With such a strong demand for Australian property from foreign investors, sellers need to protect themselves to avoid getting embroiled in potential debacles.
Residential property prices are being driven up by a new wave of foreign investors and expats seeking superior returns, financial stability, and a safe haven from unstable global markets. Unfortunately, not all the foreign capital finding its way into the country is entering legitimately.
According to the Australian Transaction Reports and Analysis Centre (AUSTRAC), the number of suspicious money transfers into Australia over the past two years has jumped 300%. This percentage includes the billions of dollars in suspicious money transfers from China that have entered Australia over the past 12 months.
The spike in possibly illegal money transfers coincides with the crackdown by local banks, which prevented overseas investors from raising cash through legitimate channels.
According to data obtained by the Australian Financial Review
, sellers of 46 prime Sydney and Melbourne residential properties have been forced to divest deals worth almost $100m in recent years because the transactions breached FIRB rules. Hundreds of other similar deals are being investigated by the ATO.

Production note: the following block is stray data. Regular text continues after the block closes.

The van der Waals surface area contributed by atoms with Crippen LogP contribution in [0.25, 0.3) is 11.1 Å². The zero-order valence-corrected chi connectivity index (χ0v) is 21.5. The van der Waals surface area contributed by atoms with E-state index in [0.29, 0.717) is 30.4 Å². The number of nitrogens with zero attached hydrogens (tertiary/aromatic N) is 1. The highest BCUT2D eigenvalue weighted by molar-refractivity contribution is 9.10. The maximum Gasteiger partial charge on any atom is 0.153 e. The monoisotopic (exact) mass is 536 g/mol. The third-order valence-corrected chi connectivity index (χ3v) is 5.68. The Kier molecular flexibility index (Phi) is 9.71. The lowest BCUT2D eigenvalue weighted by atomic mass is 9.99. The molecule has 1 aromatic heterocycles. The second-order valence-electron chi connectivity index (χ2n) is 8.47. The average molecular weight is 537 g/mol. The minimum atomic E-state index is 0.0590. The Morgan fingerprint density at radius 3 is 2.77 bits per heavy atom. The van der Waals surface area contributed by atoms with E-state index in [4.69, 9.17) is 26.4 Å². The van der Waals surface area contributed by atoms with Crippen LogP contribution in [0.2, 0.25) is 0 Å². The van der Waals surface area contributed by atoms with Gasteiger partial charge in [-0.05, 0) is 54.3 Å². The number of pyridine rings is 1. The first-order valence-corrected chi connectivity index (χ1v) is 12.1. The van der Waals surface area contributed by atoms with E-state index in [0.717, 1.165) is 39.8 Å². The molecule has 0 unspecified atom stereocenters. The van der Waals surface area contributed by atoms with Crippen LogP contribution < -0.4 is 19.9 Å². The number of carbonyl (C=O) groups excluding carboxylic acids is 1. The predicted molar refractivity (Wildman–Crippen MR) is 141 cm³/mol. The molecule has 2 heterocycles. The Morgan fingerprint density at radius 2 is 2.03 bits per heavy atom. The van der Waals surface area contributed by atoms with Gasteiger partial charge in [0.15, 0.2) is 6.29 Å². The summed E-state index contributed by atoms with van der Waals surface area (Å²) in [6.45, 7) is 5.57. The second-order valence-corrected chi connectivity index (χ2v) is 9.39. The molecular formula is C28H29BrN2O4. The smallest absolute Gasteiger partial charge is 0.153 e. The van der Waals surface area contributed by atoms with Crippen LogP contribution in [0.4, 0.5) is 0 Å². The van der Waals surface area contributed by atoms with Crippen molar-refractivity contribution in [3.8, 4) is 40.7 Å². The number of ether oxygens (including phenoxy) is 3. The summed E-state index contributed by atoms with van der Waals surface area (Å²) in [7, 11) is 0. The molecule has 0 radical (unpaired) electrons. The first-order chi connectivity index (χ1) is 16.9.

More worryingly, some of the shadiest deals are being financed by fraudulent applications using fake income tax statements and employer references from foreign companies that were later discovered to be fictional.
To avoid getting involved in potential debacles, sellers should consider these valuable tips when dealing with foreign buyers:
- Complete due diligence about the buyer: Sellers should tell their solicitors to complete due diligence about the buyer. Among other things, it needs to be ascertained if the buyer is an Australian citizen, and whether he or she has the right to buy new or existing property under Australian law.
- Seek professional assistance: Sellers should find lawyers and financial advisers with extensive experience in international property deals. This can be tricky as deals might straddle time zones, legal systems, and overseas banks.
“Make sure your solicitor checks that any sale to an overseas buyer has been approved by FIRB and that the financing is in place from a known and reputable lender,” said Michael Clarke, principal of Clarke & Humel Property.
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